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Guidelines for an environmental education training programme for street food vendors in Polokwane city.
Thesis DEd (Environmental Education) University of Johannesburg 2001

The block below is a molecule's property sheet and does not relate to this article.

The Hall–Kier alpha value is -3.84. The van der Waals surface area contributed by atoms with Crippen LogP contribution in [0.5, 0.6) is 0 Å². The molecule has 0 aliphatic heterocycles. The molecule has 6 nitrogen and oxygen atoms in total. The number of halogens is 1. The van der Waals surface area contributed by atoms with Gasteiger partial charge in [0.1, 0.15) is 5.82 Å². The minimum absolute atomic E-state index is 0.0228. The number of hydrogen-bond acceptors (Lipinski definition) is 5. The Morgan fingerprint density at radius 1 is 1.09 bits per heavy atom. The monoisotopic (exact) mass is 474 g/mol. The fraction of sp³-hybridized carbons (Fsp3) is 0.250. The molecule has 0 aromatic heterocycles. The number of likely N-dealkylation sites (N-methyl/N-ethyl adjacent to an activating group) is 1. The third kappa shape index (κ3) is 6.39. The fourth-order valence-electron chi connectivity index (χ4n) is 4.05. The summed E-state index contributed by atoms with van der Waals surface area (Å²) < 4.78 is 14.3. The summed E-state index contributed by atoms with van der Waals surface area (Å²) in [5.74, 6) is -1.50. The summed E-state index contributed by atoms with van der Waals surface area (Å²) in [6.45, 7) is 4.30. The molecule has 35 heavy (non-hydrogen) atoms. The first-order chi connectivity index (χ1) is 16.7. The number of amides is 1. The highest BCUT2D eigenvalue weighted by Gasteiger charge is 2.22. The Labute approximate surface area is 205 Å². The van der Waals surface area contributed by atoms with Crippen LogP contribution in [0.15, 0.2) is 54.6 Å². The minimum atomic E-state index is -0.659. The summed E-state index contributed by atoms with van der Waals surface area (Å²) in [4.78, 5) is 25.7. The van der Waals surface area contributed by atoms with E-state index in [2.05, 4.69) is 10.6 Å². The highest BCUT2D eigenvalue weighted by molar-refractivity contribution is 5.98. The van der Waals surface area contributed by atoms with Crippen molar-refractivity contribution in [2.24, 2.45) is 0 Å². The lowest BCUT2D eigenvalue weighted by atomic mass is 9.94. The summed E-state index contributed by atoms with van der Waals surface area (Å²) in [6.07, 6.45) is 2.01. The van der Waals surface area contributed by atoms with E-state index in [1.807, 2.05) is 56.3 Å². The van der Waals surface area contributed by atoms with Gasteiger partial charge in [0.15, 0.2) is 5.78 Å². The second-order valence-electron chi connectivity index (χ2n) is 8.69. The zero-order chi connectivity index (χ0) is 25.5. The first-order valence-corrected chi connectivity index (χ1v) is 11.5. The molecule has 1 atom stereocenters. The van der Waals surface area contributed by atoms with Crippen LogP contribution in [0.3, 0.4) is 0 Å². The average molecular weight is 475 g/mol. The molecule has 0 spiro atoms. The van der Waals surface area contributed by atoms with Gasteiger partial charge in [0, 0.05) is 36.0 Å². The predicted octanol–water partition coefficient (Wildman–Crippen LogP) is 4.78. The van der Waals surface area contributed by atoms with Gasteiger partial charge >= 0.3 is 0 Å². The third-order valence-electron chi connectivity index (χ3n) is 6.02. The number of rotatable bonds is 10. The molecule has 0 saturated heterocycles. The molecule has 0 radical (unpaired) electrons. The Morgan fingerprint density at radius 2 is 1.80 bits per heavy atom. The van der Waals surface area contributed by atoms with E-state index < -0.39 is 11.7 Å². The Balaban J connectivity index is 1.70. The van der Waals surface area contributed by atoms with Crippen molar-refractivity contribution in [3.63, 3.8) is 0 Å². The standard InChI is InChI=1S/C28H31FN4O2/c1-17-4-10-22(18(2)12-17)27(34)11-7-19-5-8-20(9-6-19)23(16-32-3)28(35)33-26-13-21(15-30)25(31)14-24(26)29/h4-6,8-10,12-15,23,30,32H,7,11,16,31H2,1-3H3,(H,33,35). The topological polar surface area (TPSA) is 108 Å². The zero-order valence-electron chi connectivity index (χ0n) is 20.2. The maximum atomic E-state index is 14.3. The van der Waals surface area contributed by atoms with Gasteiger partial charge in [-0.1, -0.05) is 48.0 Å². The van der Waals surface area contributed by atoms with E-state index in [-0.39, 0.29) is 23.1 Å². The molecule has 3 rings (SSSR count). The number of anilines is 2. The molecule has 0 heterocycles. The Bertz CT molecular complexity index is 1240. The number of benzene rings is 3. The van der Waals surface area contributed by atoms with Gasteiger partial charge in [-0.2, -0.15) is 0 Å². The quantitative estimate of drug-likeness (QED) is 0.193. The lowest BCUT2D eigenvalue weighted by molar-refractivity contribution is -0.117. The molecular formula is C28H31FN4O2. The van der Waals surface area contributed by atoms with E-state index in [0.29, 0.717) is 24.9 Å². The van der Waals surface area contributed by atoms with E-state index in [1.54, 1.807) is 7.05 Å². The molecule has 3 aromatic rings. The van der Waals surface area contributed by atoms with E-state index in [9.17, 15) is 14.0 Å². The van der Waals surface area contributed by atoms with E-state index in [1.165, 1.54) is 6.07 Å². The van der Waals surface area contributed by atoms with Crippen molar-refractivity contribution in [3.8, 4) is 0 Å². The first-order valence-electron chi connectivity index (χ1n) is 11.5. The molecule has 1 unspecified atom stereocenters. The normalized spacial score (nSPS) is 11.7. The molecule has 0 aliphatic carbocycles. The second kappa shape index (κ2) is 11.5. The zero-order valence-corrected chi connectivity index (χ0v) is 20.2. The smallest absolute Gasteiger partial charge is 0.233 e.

Abstract: The scientific study of food has emerged as a discipline in its own right since the end of the 1939-1945 war. The need for the development of a training programme for street food vendors reflects an increasing awareness of the fact that the eating quality of food commodities is determined by a logical sequence of events that starts at the production of the food or the germination of the seed, and culminates in its consumption. From this point of view the street food handler is inevitably involved in certain aspects of nutrition, environmental health and psychology. Apart from the problems of handling and preparation of food, it seems likely that the food handler will become increasingly concerned with enhancing the biological value of traditional food. Further, there is the potential for evolving entirely new ways of preparation and handling as a result of the pressure of increasing population diversity and demand. This is likely to produce a need for the additional training of food handlers and health professionals. Street food is one of the major commodities with which Environmental Health Officers are concerned, and is subject of the present inquiry in Polokwane. This sector is a growing enterprise in Africa today: its expansion is linked to urbanisation, unemployment and lack of economic growth. Despite this, the role of street food in supplying ready-to-eat food has received little official attention; more notice has been paid to the potential dangers arising from the consumption of street food than to any benefits it might offer. This has resulted in the marginalisation of the sector′s activities. Much of the bias against street food is, however, unfounded and is based more on prejudice than empirical data. Official data on street food and its consumption in South Africa are largely lacking and few studies have been conducted in this regard. These few studies have shown that the street food industry is a large and complex sector, which provides a means of livelihood principally for unemployed woman and an affordable source of food to many thousands of people. The potential of street vendors to improve the food security in both urban and rural populations remains almost totally unexplored. Where the formal sector fails to provide opportunities for employment, people often resort to informal trading to make a living. This research has confirmed that street food is inexpensive, and immediately available to consumers. In Polokwane the sector produces an integral part of the diet that is regularly consumed by all income groups, but particularly by commuters, workers and school children. Street food is extremely diverse in terms of what is available: it includes drinks, fruit and vegetables, meals and snacks. The ways in which street food is processed vary widely and include the preparation of food on the city street in relatively heterogeneous and unregulated conditions. The potential drawbacks of street food include its safety requirements; the lack of training of street vendors; quality control of the preparation and microbiological safety; consumption requirements; and the enormous variability of street food in terms of ingredients used by different vendors and the way in which it is prepared.
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